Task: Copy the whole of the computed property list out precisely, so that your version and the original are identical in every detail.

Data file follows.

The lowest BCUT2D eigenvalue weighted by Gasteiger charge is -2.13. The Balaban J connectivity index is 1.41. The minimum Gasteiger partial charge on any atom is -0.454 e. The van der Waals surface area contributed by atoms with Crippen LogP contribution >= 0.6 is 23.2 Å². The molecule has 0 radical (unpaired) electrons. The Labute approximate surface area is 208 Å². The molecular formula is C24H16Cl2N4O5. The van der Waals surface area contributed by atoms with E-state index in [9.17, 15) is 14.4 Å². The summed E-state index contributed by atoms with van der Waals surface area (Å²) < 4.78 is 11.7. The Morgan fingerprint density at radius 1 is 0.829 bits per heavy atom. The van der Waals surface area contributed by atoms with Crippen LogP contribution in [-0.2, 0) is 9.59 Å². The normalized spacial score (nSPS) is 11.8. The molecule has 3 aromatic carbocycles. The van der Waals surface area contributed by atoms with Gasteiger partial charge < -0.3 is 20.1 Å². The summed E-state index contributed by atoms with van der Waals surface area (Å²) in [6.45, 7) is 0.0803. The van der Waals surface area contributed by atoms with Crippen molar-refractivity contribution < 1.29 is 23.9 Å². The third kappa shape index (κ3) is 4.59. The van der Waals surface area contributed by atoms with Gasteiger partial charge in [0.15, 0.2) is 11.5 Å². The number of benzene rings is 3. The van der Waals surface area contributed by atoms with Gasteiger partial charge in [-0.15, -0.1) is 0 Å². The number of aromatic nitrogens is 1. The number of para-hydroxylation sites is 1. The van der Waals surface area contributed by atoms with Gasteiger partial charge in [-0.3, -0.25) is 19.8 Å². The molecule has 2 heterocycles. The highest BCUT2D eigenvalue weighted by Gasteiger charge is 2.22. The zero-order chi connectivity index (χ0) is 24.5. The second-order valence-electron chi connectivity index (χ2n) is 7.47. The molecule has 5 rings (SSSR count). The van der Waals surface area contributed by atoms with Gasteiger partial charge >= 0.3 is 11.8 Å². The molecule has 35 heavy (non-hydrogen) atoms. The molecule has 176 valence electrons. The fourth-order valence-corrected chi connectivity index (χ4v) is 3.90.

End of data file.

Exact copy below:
The lowest BCUT2D eigenvalue weighted by Gasteiger charge is -2.13. The Balaban J connectivity index is 1.41. The minimum Gasteiger partial charge on any atom is -0.454 e. The van der Waals surface area contributed by atoms with Crippen LogP contribution >= 0.6 is 23.2 Å². The molecule has 0 radical (unpaired) electrons. The Labute approximate surface area is 208 Å². The molecular formula is C24H16Cl2N4O5. The van der Waals surface area contributed by atoms with E-state index in [9.17, 15) is 14.4 Å². The summed E-state index contributed by atoms with van der Waals surface area (Å²) < 4.78 is 11.7. The Morgan fingerprint density at radius 1 is 0.829 bits per heavy atom. The van der Waals surface area contributed by atoms with Crippen LogP contribution in [-0.2, 0) is 9.59 Å². The normalized spacial score (nSPS) is 11.8. The molecule has 3 aromatic carbocycles. The van der Waals surface area contributed by atoms with Gasteiger partial charge < -0.3 is 20.1 Å². The summed E-state index contributed by atoms with van der Waals surface area (Å²) in [6.45, 7) is 0.0803. The van der Waals surface area contributed by atoms with Crippen molar-refractivity contribution < 1.29 is 23.9 Å². The third kappa shape index (κ3) is 4.59. The van der Waals surface area contributed by atoms with Gasteiger partial charge in [0.15, 0.2) is 11.5 Å². The number of benzene rings is 3. The van der Waals surface area contributed by atoms with Gasteiger partial charge in [-0.15, -0.1) is 0 Å². The number of aromatic nitrogens is 1. The number of para-hydroxylation sites is 1. The van der Waals surface area contributed by atoms with Gasteiger partial charge in [-0.3, -0.25) is 19.8 Å². The molecule has 2 heterocycles. The highest BCUT2D eigenvalue weighted by Gasteiger charge is 2.22. The zero-order chi connectivity index (χ0) is 24.5. The second-order valence-electron chi connectivity index (χ2n) is 7.47. The molecule has 5 rings (SSSR count). The van der Waals surface area contributed by atoms with Gasteiger partial charge >= 0.3 is 11.8 Å². The molecule has 35 heavy (non-hydrogen) atoms. The molecule has 176 valence electrons. The fourth-order valence-corrected chi connectivity index (χ4v) is 3.90.